Jaenson handling Aces pre-game operations with 3-year-old son, Magnus.

"I think my story is one of ambition, fortitude, relationships and not taking no for an answer. I was willing to take a job that could've been considered a step back, and I decided to consider that a launching point."

Recognized as the highest-ranking woman in MiLB, Jaenson has taken it upon herself to show other women it is possible to not only sit in her chair but also to have everything else they want in life. For that reason, she is proudly a member of the board of directors for Girl Scouts of the Sierra Nevada.

"They are a girl-led, girl-focused, girl leadership program. I thought that, given my position and the fact that it's rare for a woman to be in my chair, that was a really good partnership for me to get into. I think it's important that we reach girls in all areas and provide them examples and opportunity."

Jaenson recognizes the importance of her professional role, but that is not to say she doesn't place equal if not greater value on her roles as a mother and a wife.

"I do have it all, but I work every single day at it. I work every single day as hard as I can at my job. But I make sure that when I'm with my kids I put my phone down, because I do want them to see mommy's ambition and 'mommy's baseball park,' but I also want them to see me. I want to spend quality time with them."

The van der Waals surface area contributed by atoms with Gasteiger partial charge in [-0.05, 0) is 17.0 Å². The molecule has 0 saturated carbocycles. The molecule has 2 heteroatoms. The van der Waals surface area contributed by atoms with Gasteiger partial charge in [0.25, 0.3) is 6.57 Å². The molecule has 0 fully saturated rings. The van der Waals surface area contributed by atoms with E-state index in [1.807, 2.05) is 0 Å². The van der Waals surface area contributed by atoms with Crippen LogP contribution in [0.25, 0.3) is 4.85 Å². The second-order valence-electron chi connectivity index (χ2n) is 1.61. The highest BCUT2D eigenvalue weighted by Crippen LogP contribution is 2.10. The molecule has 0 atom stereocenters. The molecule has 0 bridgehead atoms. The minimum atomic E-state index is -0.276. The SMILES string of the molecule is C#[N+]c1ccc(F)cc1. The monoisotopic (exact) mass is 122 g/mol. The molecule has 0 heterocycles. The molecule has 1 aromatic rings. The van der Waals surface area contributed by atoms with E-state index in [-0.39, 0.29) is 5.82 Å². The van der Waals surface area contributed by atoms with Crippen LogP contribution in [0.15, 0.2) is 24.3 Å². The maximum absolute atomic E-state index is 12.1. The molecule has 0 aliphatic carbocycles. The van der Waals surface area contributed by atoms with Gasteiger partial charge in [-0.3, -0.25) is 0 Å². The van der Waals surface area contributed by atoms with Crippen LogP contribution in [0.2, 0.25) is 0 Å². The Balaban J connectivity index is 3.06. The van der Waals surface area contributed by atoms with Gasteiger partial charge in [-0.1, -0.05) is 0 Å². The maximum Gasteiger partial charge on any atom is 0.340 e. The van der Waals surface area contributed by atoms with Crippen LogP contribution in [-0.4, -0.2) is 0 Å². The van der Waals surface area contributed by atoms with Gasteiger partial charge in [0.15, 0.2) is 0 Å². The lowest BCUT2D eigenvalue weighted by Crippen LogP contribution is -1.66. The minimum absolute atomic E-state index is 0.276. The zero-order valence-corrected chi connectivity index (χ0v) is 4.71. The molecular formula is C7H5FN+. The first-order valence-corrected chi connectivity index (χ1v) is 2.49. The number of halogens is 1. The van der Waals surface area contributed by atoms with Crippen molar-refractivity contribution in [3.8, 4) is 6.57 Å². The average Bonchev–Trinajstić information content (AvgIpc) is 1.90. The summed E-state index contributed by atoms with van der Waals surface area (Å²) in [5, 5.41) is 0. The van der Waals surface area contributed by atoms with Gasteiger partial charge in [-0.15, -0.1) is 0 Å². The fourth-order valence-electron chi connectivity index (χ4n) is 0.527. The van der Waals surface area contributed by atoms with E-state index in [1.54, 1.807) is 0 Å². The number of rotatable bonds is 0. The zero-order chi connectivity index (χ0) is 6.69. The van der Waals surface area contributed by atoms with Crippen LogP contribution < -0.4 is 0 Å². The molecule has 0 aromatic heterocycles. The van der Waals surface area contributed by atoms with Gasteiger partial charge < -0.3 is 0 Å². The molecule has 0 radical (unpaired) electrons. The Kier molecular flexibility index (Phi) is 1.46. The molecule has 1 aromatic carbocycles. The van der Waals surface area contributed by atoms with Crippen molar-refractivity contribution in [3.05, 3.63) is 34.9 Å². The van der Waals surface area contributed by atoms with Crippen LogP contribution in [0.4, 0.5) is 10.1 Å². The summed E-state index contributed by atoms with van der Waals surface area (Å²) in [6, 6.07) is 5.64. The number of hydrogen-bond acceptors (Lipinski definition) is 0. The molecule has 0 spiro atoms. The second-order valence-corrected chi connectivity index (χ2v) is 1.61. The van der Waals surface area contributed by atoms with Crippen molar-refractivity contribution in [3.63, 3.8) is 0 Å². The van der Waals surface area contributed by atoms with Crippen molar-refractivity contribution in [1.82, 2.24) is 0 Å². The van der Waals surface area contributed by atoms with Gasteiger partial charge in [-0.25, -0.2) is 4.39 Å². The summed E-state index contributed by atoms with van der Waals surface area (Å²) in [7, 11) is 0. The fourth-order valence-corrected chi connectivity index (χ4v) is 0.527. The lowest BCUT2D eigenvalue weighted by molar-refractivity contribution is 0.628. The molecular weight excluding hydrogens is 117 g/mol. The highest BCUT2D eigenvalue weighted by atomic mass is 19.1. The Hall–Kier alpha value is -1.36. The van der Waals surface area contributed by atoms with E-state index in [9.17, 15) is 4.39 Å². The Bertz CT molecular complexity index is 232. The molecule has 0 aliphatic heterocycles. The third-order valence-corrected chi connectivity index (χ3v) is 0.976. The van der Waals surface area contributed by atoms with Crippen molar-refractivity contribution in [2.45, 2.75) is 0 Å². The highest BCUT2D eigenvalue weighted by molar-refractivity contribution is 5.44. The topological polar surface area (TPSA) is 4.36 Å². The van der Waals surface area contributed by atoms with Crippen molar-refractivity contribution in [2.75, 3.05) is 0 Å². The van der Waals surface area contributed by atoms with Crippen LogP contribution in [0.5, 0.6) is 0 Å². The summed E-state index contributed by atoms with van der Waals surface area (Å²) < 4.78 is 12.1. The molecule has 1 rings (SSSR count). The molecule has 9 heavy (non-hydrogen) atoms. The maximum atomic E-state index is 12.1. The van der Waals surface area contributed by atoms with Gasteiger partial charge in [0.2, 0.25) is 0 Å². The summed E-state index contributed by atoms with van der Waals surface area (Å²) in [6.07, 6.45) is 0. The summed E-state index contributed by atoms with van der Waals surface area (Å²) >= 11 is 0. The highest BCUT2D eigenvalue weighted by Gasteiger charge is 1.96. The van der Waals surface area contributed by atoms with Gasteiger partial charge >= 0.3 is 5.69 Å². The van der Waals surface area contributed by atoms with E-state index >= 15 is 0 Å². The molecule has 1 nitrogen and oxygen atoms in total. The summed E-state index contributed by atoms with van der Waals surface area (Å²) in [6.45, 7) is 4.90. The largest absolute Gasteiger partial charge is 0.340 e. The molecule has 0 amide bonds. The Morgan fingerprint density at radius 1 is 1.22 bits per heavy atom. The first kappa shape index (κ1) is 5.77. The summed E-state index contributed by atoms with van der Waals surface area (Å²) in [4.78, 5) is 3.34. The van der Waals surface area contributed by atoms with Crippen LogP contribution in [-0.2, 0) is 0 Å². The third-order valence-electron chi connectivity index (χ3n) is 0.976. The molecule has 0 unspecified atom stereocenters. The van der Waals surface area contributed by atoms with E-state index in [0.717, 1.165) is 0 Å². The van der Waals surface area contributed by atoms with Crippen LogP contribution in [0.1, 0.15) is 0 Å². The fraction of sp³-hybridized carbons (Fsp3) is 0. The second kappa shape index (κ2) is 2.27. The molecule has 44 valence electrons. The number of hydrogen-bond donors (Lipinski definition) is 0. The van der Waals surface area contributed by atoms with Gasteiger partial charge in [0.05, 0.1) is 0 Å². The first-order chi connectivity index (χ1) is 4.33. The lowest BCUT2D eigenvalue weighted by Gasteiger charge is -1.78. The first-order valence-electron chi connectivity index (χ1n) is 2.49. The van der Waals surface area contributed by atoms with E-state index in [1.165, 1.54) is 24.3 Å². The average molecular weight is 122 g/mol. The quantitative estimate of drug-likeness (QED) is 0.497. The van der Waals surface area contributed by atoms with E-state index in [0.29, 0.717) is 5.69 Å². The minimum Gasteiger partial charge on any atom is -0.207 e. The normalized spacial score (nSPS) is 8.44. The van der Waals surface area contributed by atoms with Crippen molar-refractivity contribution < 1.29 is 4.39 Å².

It's easy for women - especially women in an industry historically dominated by men - to cringe at the question of having it all. After all, men hardly, if ever, get asked the same question. But Jaenson isn't ashamed of it.

"We have to stay positive. When you say, 'Do you have it all?' it's easy to be bashful or dismissal about that comment, but instead I want to embrace that and say 'Yes, I do,' and acknowledge that I do have the things that I want and that I've worked for," she said. "One of my proudest moments from working in Minor League Baseball is holding my first son on Opening Day after I had spent the previous season pregnant and the offseason working from home while on maternity leave. On that day I had achieved my sponsorship goal. I had made it; I had a baby, husband and career."

For young girls and women who want to one be like Jaenson, perhaps in more ways than one, she does have some advice:

"My advice is to start! There are so many opportunities, internships and full-time jobs. Network, apply, work hard, be curious and say and do everything with intention, and you will find a path."

That path may not look exactly like Emily Jaenson's, but at least it will be yours.

Mackenzie Parker is an associate with Minor League Baseball. This story was not subject to the approval of the National Association of Professional Baseball Leagues or its clubs.